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Good Things Come to Some Who Wait

Not even thunder, lighting or two inches of rain could dampen Anya Hindmarch's "I'm Not A Plastic Bag" mania Wednesday.

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NEW YORK — Not even thunder, lighting or two inches of rain could dampen Anya Hindmarch’s “I’m Not A Plastic Bag” mania Wednesday.

This story first appeared in the July 19, 2007 issue of WWD.  Subscribe Today.

The British designer released another 20,000 limited edition reusable shopping totes to 15 Whole Foods Market locations in the Tristate area, resulting in lines that snaked around the outside of stores despite nature’s onslaught.

The latest version in white canvas with blue lettering sold for $15 and was limited to three per person.

It recently caused such a frenzy in Southeast Asia that Hindmarch canceled similar events because she feared for customers’ safety. Here, sisters Irene and Nino Rekhviashvili and Ting Wang were among the intrepid shoppers who braved the storm and the crowd in Union Square. The trio, who appeared to be without umbrellas, claimed to be undeterred by the weather. “We were under the scaffolding for a while anyway,” said Irene Rekhviashvili.

“I’m going to keep one and sell the rest,” said a hopeful Wang, who had heard about the bag’s two previous runs, the first in the U.K. in March and the second at Hindmarch’s New York and Los Angeles stores last month, through a friend. “I’ve seen it on eBay, so I know it’s a good investment.”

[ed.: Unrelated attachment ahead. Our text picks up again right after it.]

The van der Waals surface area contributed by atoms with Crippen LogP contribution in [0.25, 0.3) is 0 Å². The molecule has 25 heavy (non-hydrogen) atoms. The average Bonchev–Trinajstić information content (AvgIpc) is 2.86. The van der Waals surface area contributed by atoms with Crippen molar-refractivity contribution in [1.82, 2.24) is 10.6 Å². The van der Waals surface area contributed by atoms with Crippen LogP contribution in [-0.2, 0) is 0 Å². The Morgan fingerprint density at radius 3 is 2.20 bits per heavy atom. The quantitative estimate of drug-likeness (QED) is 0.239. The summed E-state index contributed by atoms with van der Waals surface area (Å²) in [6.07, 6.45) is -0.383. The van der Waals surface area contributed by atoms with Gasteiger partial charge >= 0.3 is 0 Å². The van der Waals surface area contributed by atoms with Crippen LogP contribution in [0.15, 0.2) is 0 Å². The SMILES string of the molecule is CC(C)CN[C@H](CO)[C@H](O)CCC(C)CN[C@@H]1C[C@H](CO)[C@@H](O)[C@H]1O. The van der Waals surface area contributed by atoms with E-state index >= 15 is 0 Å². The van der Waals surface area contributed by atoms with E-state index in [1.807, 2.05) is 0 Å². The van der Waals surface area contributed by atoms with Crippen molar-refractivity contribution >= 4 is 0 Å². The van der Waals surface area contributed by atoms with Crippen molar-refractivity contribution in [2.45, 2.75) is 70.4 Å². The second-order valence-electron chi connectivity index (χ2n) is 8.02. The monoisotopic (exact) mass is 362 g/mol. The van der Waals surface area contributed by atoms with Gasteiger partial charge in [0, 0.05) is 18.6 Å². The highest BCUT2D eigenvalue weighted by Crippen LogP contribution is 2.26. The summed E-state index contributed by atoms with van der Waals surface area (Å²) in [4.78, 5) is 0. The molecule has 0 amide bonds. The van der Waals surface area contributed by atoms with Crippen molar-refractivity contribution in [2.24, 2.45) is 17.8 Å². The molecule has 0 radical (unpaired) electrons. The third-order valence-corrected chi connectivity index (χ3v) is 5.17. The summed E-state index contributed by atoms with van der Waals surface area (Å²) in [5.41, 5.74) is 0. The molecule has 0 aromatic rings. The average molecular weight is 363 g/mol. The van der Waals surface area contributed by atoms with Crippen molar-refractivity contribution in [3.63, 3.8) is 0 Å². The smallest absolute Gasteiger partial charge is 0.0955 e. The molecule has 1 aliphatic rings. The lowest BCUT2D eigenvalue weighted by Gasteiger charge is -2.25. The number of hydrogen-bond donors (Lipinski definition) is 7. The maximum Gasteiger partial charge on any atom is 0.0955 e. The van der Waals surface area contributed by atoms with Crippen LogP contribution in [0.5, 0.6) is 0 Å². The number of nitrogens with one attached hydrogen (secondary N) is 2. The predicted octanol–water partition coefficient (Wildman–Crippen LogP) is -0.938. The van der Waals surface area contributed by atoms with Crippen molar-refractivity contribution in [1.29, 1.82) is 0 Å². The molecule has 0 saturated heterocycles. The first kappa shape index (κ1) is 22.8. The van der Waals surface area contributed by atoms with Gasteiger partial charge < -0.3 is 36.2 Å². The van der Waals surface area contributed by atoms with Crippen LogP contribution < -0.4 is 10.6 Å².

“I can’t believe it,” said Laura Klabal, who first spotted the bag on the arm of Christy Turlington at a recent party and decided she must have one. “I don’t really stand in line for anything.” She stood, but swore she would leave if the wait was more than 30 minutes.

The bag, it seems, is apparently weather resistant. Last Saturday, a similarly inclement situation took place at the sale in Japan. “It was literally a typhoon,” said Hindmarch, who witnessed Wednesday’s madness firsthand from Whole Foods’ Houston Street location, where the first customer queued up at 7 p.m. Tuesday. “So it’s an interesting lesson in environmental studies.”

Even if the goods get marked up on eBay, where some sellers were asking as much as $250 on Wednesday afternoon, Hindmarch was pleased. “It’s all good because this whole project is about awareness,” she said. “Through eBay, it actually ends up with the bag being much talked about and much worn, and subliminally, it’s a billboard that brainwashes people into changing how they behave.”

Wednesday looked to be another success. Whole Foods doors opened at 8 a.m. and two hours later all locations had sold out, leaving many, Klabal included, empty-handed. Those who managed to get their hands on the tote carried it out victoriously — and ironically — in a plastic bag.

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